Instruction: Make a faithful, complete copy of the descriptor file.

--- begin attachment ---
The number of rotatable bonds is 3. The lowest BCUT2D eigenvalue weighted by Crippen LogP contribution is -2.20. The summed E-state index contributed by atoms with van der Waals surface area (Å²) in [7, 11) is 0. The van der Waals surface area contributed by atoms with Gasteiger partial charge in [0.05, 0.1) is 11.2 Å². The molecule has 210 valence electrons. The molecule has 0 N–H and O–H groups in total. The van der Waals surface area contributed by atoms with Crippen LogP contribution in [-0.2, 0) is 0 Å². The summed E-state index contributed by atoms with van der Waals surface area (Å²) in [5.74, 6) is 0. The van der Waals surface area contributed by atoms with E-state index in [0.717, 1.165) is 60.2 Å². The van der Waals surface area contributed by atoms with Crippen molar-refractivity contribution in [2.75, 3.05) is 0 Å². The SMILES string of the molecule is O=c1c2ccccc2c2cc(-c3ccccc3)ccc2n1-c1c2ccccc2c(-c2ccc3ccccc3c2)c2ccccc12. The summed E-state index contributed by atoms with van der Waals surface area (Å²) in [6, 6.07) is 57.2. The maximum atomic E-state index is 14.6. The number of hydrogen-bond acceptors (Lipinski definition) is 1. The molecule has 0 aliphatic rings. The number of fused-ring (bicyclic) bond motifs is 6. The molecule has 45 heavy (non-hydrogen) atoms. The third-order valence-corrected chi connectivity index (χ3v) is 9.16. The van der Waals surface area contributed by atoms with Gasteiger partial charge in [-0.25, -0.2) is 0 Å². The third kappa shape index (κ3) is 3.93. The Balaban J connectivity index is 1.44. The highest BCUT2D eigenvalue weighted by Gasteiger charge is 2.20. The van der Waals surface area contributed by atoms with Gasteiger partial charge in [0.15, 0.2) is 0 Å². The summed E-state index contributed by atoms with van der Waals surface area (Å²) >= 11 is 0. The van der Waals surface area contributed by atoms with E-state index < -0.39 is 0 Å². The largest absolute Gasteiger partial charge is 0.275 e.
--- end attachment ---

The number of rotatable bonds is 3. The lowest BCUT2D eigenvalue weighted by Crippen LogP contribution is -2.20. The summed E-state index contributed by atoms with van der Waals surface area (Å²) in [7, 11) is 0. The van der Waals surface area contributed by atoms with Gasteiger partial charge in [0.05, 0.1) is 11.2 Å². The molecule has 210 valence electrons. The molecule has 0 N–H and O–H groups in total. The van der Waals surface area contributed by atoms with Crippen LogP contribution in [-0.2, 0) is 0 Å². The summed E-state index contributed by atoms with van der Waals surface area (Å²) in [5.74, 6) is 0. The van der Waals surface area contributed by atoms with E-state index in [0.717, 1.165) is 60.2 Å². The van der Waals surface area contributed by atoms with Crippen molar-refractivity contribution in [2.75, 3.05) is 0 Å². The SMILES string of the molecule is O=c1c2ccccc2c2cc(-c3ccccc3)ccc2n1-c1c2ccccc2c(-c2ccc3ccccc3c2)c2ccccc12. The summed E-state index contributed by atoms with van der Waals surface area (Å²) in [6, 6.07) is 57.2. The maximum atomic E-state index is 14.6. The number of hydrogen-bond acceptors (Lipinski definition) is 1. The molecule has 0 aliphatic rings. The number of fused-ring (bicyclic) bond motifs is 6. The molecule has 45 heavy (non-hydrogen) atoms. The third-order valence-corrected chi connectivity index (χ3v) is 9.16. The van der Waals surface area contributed by atoms with Gasteiger partial charge in [-0.25, -0.2) is 0 Å². The third kappa shape index (κ3) is 3.93. The Balaban J connectivity index is 1.44. The highest BCUT2D eigenvalue weighted by Gasteiger charge is 2.20. The van der Waals surface area contributed by atoms with Gasteiger partial charge in [0.15, 0.2) is 0 Å². The summed E-state index contributed by atoms with van der Waals surface area (Å²) >= 11 is 0. The van der Waals surface area contributed by atoms with E-state index < -0.39 is 0 Å². The largest absolute Gasteiger partial charge is 0.275 e.